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Waikato region

Air Quality

Air quality in the Waikato region is generally good but during winter, concentrations of fine particulate matter are high in some urban areas at times. This is mainly due to solid fuel burners and open fires.

Waikato Regional Council monitors air quality in urban areas across the Waikato region. Fine particulate (PM10) is the contaminant typically associated with domestic woodburner smoke and the region’s main air contaminant of concern. The Regional Policy Statement focus for air is avoidance of unacceptable risks to human health and ecosystems, with achieving compliance with National Environmental Standards a high priority. Emphasis is placed on controlling discharges from solid fuel burners and open fires, the main source of air pollution in our region, but also recognises the importance of controlling discharges from other sources such as transport and industry and also outdoor burning.  Air quality is worst in urban areas where cold, calm conditions occur over winter and there is a large number of woodburners. The region’s best areas are typically where there is good air movement over winter, such as coastal towns or towns where there is a low density of woodburners. The Waikato region has 20 gazetted urban airsheds: Cambridge, Hamilton, Huntly, Matamata, Morrinsville, Ngaruawahia, Otorohanga, Paeroa, Putaruru, Taupo, Te Aroha, Te Awamutu-Kihikihi, Te Kuiti, Thames, Tokoroa, Tuakau, Turangi, Waihi, Whangamata and Whitianga. The 8 airsheds identified in bold are currently monitored by Waikato Regional Council for PM10. Four of these also have meteorological stations installed. In addition the town of Huntly is monitored at three sites within the Huntly airshed by Genesis Energy Ltd., as a requirement of their air discharge consent for operation of the Huntly Power Station. Monitoring data for the Huntly airshed is not included on this website because it is not collected by Waikato Regional Council’s monitoring programme. Since the 20 urban airsheds were gazetted, monitoring has shown that four of these airsheds (Putaruru, Taupo, Te Kuiti and Tokoroa) are polluted as defined by the National Environmental Standards for Air Quality.   Six of the gazetted airsheds (Otorohanga, Paeroa, Te Aroha, Tuakau, Waihi, Whangamata and Whitianga) have yet to be monitored. A rolling programme to complete surveying of all 20 urban airsheds by 2025 is in place. It involves disestablishing monitoring sites where three or more years of monitoring has indicated no exceedances of the National Environmental Standards for Air Quality, and redeploying monitoring equipment to airsheds which have not yet been monitored. Long term monitoring of benzene and associated monoaromatic compounds (BTEX) is also undertaken at six passive traffic monitoring sites around Hamilton. Waikato Regional Council has also undertaken short term survey monitoring of PM2.5, NO2, SO2, CO and O3 in Hamilton and of O3 in Coromandel township. Long term monitoring of PM2.5 in Tokoroa was also initiated during the winter of 2015.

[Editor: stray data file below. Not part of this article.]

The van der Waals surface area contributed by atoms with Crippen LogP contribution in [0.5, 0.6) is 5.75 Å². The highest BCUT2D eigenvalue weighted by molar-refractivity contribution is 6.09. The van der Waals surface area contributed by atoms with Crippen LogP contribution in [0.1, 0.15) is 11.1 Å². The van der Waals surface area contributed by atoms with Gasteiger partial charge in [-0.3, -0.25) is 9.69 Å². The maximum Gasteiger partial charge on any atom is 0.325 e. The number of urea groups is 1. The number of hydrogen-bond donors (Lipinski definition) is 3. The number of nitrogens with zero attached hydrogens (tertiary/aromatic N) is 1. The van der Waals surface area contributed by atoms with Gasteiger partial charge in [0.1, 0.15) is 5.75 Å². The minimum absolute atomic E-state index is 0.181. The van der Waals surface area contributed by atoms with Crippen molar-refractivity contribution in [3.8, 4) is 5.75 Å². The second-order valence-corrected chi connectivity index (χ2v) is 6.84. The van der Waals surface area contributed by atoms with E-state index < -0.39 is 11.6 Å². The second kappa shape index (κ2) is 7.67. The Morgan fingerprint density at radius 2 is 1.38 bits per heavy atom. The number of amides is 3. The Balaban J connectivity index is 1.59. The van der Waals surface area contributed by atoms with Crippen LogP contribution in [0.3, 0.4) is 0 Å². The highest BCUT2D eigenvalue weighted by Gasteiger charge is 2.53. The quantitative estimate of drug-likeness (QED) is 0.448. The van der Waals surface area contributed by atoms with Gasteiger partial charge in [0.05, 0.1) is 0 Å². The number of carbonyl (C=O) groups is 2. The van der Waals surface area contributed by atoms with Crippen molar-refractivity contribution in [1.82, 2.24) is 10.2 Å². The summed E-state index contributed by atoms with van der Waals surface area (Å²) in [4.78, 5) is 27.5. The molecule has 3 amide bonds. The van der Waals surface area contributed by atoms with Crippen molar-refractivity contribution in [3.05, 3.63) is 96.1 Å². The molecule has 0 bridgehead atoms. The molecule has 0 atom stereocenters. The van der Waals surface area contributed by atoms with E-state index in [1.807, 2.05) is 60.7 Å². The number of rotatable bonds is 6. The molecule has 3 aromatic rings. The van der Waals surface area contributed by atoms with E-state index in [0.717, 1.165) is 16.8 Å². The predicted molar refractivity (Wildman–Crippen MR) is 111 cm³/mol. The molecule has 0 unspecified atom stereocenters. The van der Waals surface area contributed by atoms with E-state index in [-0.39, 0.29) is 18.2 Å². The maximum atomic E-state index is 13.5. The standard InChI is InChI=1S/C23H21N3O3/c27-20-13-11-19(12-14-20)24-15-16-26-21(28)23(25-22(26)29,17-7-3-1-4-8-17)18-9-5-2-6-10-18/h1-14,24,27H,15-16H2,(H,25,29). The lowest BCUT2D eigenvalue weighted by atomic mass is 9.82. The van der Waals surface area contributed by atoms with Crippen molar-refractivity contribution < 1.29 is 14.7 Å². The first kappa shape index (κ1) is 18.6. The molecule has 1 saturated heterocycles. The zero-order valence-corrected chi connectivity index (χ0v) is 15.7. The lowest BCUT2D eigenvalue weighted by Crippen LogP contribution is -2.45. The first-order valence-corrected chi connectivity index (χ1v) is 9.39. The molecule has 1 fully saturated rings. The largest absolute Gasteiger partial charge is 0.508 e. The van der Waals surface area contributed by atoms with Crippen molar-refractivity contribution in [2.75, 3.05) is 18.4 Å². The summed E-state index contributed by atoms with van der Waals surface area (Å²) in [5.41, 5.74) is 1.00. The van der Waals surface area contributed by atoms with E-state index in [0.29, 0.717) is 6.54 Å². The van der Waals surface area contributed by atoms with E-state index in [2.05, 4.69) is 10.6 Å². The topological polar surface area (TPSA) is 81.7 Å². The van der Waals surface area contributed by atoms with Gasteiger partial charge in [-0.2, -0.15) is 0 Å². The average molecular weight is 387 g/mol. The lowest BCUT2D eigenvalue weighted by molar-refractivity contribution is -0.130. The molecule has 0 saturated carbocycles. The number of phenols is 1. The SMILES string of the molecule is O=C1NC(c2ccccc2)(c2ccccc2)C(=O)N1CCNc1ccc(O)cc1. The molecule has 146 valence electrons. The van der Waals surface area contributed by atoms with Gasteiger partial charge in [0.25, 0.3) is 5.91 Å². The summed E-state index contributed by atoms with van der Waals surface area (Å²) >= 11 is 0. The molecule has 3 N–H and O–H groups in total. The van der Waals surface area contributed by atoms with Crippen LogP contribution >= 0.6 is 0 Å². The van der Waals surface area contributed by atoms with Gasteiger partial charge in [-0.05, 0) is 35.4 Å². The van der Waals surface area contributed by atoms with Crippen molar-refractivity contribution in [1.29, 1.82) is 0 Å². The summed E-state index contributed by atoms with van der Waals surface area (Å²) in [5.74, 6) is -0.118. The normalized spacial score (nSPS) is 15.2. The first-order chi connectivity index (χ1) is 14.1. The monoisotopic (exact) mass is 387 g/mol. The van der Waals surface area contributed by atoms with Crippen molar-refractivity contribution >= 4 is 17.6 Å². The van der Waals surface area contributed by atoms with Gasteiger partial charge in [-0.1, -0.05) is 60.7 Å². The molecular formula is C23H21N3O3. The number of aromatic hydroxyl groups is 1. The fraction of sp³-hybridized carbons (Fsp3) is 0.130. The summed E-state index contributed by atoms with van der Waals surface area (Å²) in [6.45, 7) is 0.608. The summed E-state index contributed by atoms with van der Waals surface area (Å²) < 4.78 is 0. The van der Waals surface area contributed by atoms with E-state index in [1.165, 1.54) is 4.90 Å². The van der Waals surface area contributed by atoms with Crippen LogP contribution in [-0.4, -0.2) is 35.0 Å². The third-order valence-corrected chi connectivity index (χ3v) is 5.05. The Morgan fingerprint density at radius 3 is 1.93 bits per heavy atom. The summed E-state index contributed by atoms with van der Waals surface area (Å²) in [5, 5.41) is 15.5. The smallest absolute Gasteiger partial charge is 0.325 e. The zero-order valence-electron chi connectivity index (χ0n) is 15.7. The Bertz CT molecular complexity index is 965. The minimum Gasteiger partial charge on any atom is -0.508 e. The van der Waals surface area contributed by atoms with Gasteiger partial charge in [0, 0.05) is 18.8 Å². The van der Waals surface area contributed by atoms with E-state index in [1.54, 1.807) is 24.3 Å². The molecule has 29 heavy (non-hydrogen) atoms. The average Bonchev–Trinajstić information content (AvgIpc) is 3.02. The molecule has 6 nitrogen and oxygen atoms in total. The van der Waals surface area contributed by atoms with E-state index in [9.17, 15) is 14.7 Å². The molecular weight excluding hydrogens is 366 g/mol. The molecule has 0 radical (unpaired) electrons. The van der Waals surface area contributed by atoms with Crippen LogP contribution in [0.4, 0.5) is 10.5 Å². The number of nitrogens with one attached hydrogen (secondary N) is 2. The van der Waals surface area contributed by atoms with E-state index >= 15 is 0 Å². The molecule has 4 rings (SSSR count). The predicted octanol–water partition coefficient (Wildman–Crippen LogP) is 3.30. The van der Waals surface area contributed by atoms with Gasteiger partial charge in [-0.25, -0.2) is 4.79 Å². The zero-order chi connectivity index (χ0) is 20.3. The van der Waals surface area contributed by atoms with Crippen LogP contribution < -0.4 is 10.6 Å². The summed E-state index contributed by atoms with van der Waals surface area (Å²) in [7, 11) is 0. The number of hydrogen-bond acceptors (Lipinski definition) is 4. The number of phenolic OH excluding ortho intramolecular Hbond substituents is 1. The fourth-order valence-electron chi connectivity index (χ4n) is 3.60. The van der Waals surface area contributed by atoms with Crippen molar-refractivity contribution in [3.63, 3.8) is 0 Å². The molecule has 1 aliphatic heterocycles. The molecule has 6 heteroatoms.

Regional Summary
PM10 at towns in this region

The most significant air pollutant in New Zealand are small airborne particles in our air (known as particulate matter). Particulate pollutants are of most concern in New Zealand because of their high concentrations in some of our towns. Exposure to high levels of airborne particle pollutants has the potential to cause respiratory and cardiovascular issues. View a factsheet on why air quality is important here.

PM10 is the main concern in Waikato towns. Exposure to PM10 can have short and long term health effects. We report on annual and daily PM10 concentrations each year. Trends are reported for towns where we have 10 or more years of PM10 concentrations. For towns with more than one monitoring site, only one site is reported here, to show variation between towns.

  • Annual average
  • Highest daily average



% of guideline

What is this graph showing me?

The graph shows the annual average or highest daily average PM10 concentrations for monitored town(s) in this region for the year selected. The PM10 concentrations are shown against the guidelines for air quality, and where concentrations exceed 100% of the guideline this can be a cause for concern, especially if this occurs on a frequent basis. (For a town that has more than one monitoring site, only one representative site is shown here).

Data table
Towns 10-year Trend annual average (µg/m³) Highest daily average (µg/m³) 2nd highest daily average (µg/m³)

What is this table showing me?

The table shows the annual average, and the dates of the highest and second highest daily average PM10 concentrations for monitored town(s) in the year selected. The 10-year trend indicates, in terms of PM10, whether the air quality has been improving, showing no measurable change, or declining over the last 10 years.

Towns 13